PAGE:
ALAN KURDI Returns To Sea

Rescue ship: ALAN KURDI

Sea-Eye condemns German conception of a European solution”

  • ALAN KURDI returns for another mission after four months
  • Spanish authorities support the view of the German authorities
  • Sea-Eye criticizes German engagement after the fire in Moria
  • Sea-Eye appeals to home port city of Hamburg

ALAN KURDI returns for another mission after four months

After a four months long forced break, the Sea-Eye rescue ship ALAN KURDI returns to sea for its next mission. It left the Spanish port of Burriana on Friday evening. After the last rescue of 150 people, Italian authorities had detained the ALAN KURDI in Palermo at the beginning of May, during the Corona-crisis. In August, Sea-Eye filed a lawsuit against this administrative act before the administrative court in Palermo, the verdict is still pending. The forced detention by the Italian authorities prevented a total of three of the ship’s planned missions. According to the IOM, 252 people drowned in the ALAN KURDI’s operational area during this period.

Spanish authorities support the view of the German authorities

Immediately after the detention, the responsible flag state authority in Germany confirmed that the ALAN KURDI is correctly equipped and certified according to its category. Sea-Eye used the forced break to make numerous technical improvements to the ship. The Spanish port state has now affirmed the position of the German flag state authority. After checking the technical equipment and certification by an extensive port state control, Spain granted the ALAN KURDI permission to cast off and informed the German and Italian authorities.

“There was no objection from Italy on Friday. But we have to expect discussions about sewage systems and yet another port state control by the Italian authorities”, said Gorden Isler, chairman of Sea-Eye e. V.

Sea-Eye criticizes German engagement after the fire in Moria

The ‘European solution’ is a fairy tale which implies that something good is still to come. We have been witnessing the actual, European solution for 5 years. 20,000 dead in the Mediterranean, 12,000 people seeking protection in Moria and 69 deportations on the 69th birthday of our Interior Minister, Horst Seehofer”, says Isler about the German federal government’s commitment to the fire disaster in the Moria refugee camp.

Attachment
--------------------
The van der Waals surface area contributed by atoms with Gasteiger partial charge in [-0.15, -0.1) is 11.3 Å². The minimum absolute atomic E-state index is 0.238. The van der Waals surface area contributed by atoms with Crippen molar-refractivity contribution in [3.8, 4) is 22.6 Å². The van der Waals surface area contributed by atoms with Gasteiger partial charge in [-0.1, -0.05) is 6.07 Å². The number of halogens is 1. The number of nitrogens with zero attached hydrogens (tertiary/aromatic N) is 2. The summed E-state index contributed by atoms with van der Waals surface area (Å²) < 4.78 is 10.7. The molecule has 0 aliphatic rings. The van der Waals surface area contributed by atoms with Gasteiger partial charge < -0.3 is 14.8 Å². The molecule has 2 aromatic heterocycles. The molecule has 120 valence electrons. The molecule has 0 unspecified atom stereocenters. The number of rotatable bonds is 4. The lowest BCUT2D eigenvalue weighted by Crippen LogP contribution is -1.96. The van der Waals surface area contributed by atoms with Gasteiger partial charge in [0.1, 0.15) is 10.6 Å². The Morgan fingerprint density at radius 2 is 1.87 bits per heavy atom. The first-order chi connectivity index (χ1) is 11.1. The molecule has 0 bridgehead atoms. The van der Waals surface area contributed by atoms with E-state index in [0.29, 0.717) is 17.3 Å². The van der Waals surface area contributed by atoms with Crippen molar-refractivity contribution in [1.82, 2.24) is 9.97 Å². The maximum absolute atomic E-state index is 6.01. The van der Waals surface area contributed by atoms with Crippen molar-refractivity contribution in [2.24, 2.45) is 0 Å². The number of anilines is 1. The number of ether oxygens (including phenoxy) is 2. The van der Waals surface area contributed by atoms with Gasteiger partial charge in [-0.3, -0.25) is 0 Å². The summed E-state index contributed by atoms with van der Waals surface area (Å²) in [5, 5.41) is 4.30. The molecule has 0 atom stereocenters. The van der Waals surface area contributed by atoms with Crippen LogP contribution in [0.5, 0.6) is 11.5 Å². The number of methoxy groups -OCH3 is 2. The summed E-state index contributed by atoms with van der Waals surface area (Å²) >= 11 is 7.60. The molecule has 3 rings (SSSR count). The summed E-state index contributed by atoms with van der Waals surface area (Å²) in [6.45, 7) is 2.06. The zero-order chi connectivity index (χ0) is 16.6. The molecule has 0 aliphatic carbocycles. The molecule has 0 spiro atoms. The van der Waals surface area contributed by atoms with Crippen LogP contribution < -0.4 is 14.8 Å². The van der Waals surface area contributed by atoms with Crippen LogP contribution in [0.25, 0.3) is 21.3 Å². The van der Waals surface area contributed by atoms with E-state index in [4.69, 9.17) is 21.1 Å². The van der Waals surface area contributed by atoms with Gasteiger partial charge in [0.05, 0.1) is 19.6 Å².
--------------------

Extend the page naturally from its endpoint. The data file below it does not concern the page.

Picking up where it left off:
The Federal Minister of the Interior said in a session of the Bundestag on Friday that Germany was ready to evacuate up to 150 children from Lesbos. He called this measure i.a. “an act of Christian charity”. There is still no solution for the more than 12,000 homeless people seeking protection on Lesbos.

Sea-Eye appeals to home port city of Hamburg

Immediately after the fire in Moria, various federal states declared their willingness to evacuate people from Lesbos. North Rhine-Westphalia would be ready to evacuate a total of 1,000 people. In the meantime, various federal states are working on a Federal Council initiative that aims to enable the federal states themselves to help directly and to evacuate people. Berlin and Thuringia started the Federal Council initiative. Hamburg would now be the one to tip the scales. The expectations of Hamburg are high, since the politically Red and Green Hamburg has already declared itself a safe harbor.

Such a declaration increases the responsibility to seize the opportunity and to join this historic Federal Council initiative”, says Gorden Isler, Chairman of Sea-Eye.

In one week, the Federal Council initiative will be voted on in a plenary session of the Federal Council, under ITEM11. Immediately after the disaster, the Hamburg Senator of the Interior Andy Grote declared that Hamburg was ready to take people in. If the other senators of the Hamburg SPD follow him, the approval of the Green government partner should be nothing more than a matter of form.

Hamburg is the home port of several NGO rescue ships. Now we are appealing to the Hanseatic city itself not to ignore this humanitarian tipping point and to flip the switch in the Federal Council for a human rights-based policy”, Isler continues.